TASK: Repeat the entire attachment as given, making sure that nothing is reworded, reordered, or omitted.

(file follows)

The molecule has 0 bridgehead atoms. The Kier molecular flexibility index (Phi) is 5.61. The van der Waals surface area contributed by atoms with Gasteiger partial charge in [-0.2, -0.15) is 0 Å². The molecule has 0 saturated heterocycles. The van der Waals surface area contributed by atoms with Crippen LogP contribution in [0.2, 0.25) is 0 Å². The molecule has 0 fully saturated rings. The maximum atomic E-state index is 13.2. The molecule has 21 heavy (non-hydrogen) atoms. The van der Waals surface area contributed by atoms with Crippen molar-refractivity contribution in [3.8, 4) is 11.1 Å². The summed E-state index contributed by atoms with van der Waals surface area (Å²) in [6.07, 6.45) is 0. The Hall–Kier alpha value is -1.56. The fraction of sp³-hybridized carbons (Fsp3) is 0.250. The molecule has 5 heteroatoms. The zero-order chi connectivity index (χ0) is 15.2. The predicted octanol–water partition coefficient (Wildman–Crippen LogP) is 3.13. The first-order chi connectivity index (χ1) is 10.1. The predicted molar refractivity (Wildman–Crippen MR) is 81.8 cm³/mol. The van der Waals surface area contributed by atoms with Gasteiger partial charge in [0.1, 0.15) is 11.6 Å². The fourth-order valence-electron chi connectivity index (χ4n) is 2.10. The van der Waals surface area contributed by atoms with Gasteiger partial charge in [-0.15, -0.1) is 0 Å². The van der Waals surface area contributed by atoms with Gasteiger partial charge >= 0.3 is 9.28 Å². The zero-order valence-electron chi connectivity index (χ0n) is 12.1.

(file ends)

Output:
The molecule has 0 bridgehead atoms. The Kier molecular flexibility index (Phi) is 5.61. The van der Waals surface area contributed by atoms with Gasteiger partial charge in [-0.2, -0.15) is 0 Å². The molecule has 0 saturated heterocycles. The van der Waals surface area contributed by atoms with Crippen LogP contribution in [0.2, 0.25) is 0 Å². The molecule has 0 fully saturated rings. The maximum atomic E-state index is 13.2. The molecule has 21 heavy (non-hydrogen) atoms. The van der Waals surface area contributed by atoms with Crippen molar-refractivity contribution in [3.8, 4) is 11.1 Å². The summed E-state index contributed by atoms with van der Waals surface area (Å²) in [6.07, 6.45) is 0. The Hall–Kier alpha value is -1.56. The fraction of sp³-hybridized carbons (Fsp3) is 0.250. The molecule has 5 heteroatoms. The zero-order chi connectivity index (χ0) is 15.2. The predicted octanol–water partition coefficient (Wildman–Crippen LogP) is 3.13. The first-order chi connectivity index (χ1) is 10.1. The predicted molar refractivity (Wildman–Crippen MR) is 81.8 cm³/mol. The van der Waals surface area contributed by atoms with Gasteiger partial charge in [0.1, 0.15) is 11.6 Å². The fourth-order valence-electron chi connectivity index (χ4n) is 2.10. The van der Waals surface area contributed by atoms with Gasteiger partial charge in [-0.15, -0.1) is 0 Å². The van der Waals surface area contributed by atoms with Gasteiger partial charge >= 0.3 is 9.28 Å². The zero-order valence-electron chi connectivity index (χ0n) is 12.1.